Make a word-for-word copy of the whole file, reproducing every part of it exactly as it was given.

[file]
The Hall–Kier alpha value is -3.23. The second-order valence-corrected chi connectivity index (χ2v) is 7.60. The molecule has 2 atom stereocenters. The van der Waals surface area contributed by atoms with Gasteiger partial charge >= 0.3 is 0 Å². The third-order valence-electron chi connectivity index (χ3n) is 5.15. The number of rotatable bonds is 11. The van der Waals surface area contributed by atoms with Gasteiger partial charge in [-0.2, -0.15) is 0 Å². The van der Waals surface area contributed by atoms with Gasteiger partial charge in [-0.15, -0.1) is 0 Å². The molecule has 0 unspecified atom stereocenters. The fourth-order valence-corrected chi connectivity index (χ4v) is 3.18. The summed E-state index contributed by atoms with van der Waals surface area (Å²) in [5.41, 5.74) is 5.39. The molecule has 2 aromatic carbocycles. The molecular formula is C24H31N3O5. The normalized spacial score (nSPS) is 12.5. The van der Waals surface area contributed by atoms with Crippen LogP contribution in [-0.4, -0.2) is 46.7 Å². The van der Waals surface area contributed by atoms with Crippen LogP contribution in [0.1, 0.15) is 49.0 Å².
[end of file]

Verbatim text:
The Hall–Kier alpha value is -3.23. The second-order valence-corrected chi connectivity index (χ2v) is 7.60. The molecule has 2 atom stereocenters. The van der Waals surface area contributed by atoms with Gasteiger partial charge >= 0.3 is 0 Å². The third-order valence-electron chi connectivity index (χ3n) is 5.15. The number of rotatable bonds is 11. The van der Waals surface area contributed by atoms with Gasteiger partial charge in [-0.2, -0.15) is 0 Å². The van der Waals surface area contributed by atoms with Gasteiger partial charge in [-0.15, -0.1) is 0 Å². The molecule has 0 unspecified atom stereocenters. The fourth-order valence-corrected chi connectivity index (χ4v) is 3.18. The summed E-state index contributed by atoms with van der Waals surface area (Å²) in [5.41, 5.74) is 5.39. The molecule has 2 aromatic carbocycles. The molecular formula is C24H31N3O5. The normalized spacial score (nSPS) is 12.5. The van der Waals surface area contributed by atoms with Crippen LogP contribution in [-0.4, -0.2) is 46.7 Å². The van der Waals surface area contributed by atoms with Crippen LogP contribution in [0.1, 0.15) is 49.0 Å².